Isozyme profile and tissue-origin of alkaline phosphatases in mouse serum
Division of Clinical Chemistry, Department of Clinical and Experimental Medicine, Faculty of Health Sciences, Linköping University, SE-581 85 Linköping, Sweden.Bone (Impact Factor: 3.97). 01/2013; 53(2). DOI: 10.1016/j.bone.2012.12.048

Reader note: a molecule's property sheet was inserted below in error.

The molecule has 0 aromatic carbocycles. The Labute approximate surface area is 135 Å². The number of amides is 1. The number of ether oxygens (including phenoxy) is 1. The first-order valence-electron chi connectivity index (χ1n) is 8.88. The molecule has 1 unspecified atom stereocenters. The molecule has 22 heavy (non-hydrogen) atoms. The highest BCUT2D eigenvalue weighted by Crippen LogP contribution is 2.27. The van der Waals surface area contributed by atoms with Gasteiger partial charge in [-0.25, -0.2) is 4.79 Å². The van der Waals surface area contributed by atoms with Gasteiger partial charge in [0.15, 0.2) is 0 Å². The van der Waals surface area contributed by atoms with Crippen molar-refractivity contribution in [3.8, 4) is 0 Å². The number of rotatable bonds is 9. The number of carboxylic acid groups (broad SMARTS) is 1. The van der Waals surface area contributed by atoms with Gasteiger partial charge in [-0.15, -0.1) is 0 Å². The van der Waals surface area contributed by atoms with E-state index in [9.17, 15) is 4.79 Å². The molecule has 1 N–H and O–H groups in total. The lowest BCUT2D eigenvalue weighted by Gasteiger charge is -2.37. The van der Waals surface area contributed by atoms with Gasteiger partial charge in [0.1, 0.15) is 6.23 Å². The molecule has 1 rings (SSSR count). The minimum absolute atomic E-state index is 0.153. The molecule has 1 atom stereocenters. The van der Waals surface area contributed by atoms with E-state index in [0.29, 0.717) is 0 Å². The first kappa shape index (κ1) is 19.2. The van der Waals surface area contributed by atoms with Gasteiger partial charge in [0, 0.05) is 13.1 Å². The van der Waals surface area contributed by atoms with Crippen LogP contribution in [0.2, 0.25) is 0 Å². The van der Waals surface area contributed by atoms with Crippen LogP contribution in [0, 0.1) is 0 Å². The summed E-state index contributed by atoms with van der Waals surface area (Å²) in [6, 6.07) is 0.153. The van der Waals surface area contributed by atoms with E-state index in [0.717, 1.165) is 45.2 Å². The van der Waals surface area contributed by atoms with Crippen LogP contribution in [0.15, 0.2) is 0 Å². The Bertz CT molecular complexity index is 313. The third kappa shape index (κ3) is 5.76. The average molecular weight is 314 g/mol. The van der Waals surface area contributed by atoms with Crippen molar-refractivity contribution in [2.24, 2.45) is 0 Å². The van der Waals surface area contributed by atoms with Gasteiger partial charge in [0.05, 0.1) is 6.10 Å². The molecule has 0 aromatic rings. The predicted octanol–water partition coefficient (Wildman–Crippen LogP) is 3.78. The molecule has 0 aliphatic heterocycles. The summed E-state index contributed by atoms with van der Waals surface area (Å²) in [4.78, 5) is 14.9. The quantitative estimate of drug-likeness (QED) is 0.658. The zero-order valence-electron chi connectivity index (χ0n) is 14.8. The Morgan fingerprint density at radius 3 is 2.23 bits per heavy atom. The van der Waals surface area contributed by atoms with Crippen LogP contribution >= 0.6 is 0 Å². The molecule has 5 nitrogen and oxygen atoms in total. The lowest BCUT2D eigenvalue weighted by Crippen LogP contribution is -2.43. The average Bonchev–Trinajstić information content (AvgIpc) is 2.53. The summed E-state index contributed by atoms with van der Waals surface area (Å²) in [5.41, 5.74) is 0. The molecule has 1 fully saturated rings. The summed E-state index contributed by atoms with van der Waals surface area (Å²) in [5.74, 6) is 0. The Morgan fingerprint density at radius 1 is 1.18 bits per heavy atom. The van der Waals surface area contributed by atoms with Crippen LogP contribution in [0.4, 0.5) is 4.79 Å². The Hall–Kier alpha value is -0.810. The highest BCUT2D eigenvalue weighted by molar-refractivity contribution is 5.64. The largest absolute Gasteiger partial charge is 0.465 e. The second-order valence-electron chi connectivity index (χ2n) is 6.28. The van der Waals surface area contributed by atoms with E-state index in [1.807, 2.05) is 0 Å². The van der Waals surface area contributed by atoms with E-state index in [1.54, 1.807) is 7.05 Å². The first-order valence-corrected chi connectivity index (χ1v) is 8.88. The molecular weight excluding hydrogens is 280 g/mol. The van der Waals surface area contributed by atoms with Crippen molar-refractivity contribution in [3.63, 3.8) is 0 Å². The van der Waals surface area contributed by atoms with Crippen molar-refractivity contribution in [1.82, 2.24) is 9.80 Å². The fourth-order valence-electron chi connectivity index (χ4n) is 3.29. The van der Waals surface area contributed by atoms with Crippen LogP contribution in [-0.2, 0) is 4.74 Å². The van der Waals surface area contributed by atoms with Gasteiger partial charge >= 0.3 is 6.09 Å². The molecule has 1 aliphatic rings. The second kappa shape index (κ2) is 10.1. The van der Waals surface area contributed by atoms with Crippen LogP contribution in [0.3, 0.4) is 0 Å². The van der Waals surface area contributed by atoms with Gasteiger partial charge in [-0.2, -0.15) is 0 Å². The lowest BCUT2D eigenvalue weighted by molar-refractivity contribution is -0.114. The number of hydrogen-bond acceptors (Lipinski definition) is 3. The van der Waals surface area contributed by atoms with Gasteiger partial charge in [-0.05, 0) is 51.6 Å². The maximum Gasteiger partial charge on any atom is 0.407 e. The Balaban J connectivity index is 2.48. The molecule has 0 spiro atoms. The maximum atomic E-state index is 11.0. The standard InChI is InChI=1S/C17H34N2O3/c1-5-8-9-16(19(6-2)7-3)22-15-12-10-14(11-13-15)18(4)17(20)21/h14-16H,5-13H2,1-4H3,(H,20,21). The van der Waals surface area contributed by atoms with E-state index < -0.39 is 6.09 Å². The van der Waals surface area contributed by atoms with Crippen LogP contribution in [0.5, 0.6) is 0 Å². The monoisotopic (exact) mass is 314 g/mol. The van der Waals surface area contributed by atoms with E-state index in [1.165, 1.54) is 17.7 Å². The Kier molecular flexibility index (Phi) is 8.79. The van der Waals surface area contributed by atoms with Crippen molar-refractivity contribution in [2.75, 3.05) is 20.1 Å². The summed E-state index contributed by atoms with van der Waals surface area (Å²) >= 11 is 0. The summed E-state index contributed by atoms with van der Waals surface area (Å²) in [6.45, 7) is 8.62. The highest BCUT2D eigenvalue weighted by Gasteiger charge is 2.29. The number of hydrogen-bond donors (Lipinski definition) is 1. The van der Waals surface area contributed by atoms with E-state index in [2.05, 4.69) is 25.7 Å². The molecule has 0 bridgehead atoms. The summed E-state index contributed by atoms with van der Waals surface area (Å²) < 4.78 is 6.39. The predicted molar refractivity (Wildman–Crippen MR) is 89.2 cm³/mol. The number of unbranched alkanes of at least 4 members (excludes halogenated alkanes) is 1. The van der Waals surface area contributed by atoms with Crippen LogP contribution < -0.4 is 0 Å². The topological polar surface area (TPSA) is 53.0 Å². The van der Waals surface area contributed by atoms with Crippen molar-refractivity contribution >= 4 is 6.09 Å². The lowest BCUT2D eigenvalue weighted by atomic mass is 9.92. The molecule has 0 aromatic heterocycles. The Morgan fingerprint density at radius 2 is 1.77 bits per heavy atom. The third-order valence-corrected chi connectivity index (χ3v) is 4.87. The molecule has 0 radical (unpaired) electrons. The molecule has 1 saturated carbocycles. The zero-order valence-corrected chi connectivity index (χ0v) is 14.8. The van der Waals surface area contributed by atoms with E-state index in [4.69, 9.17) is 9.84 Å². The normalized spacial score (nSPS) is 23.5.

Mouse serum alkaline phosphatase (ALP) is frequently measured and interpreted in mammalian bone research, however; little is known about the circulating ALPs in mice and their relation to human ALP isozymes and isoforms. Mouse ALP was extracted from liver, kidney, intestine, and bone from vertebra, femur and calvaria tissues. Serum from mixed strains of wild-type (WT) mice and from individual ALP knockout strains were investigated, i.e., Alpl(-/-) (a.k.a. Akp2 encoding tissue-nonspecific ALP or TNALP), Akp3(-/-) (encoding duodenum-specific intestinal ALP or dIALP), and Alpi(-/-) (a.k.a. Akp6 encoding global intestinal ALP or gIALP). The ALP isozymes and isoforms were identified by various techniques and quantified by high-performance liquid chromatography. Results from the WT and knockout mouse models revealed identical bone-specific ALP isoforms (B/I, B1, and B2) as found in human serum, but in addition mouse serum contains the B1x isoform only detected earlier in patients with chronic kidney disease and in human bone tissue. The two murine intestinal isozymes, dIALP and gIALP, were also identified in mouse serum. All four bone-specific ALP isoforms (B/I, B1x, B1, and B2) were identified in bone tissues from mice, in good correspondence with those found in human bones. All mouse tissues, except liver and colon, contained significant ALP activities. This is a notable difference as human liver contains vast amounts of ALP. Histochemical staining, Northern and Western blot analysis confirmed undetectable ALP expression in liver tissue. ALP activity staining showed some positive staining in the bile canaliculi for BALB/c and FVB/N WT mice, but not in C57Bl/6 and ICR mice. Taken together, while the main source of ALP in human serum originates from bone and liver, and a small fraction from intestine (<5%), mouse serum consists mostly of bone ALP, including all four isoforms, B/I, B1x, B1, and B2, and two intestinal ALP isozymes dIALP and gIALP. We suggest that the genetic nomenclature for the Alpl gene in mice (i.e., ALP liver) should be reconsidered since murine liver has undetectable amounts of ALP activity. These findings should pave the way for the development of user-friendly assays measuring circulating bone-specific ALP in mice models used in bone and mineral research.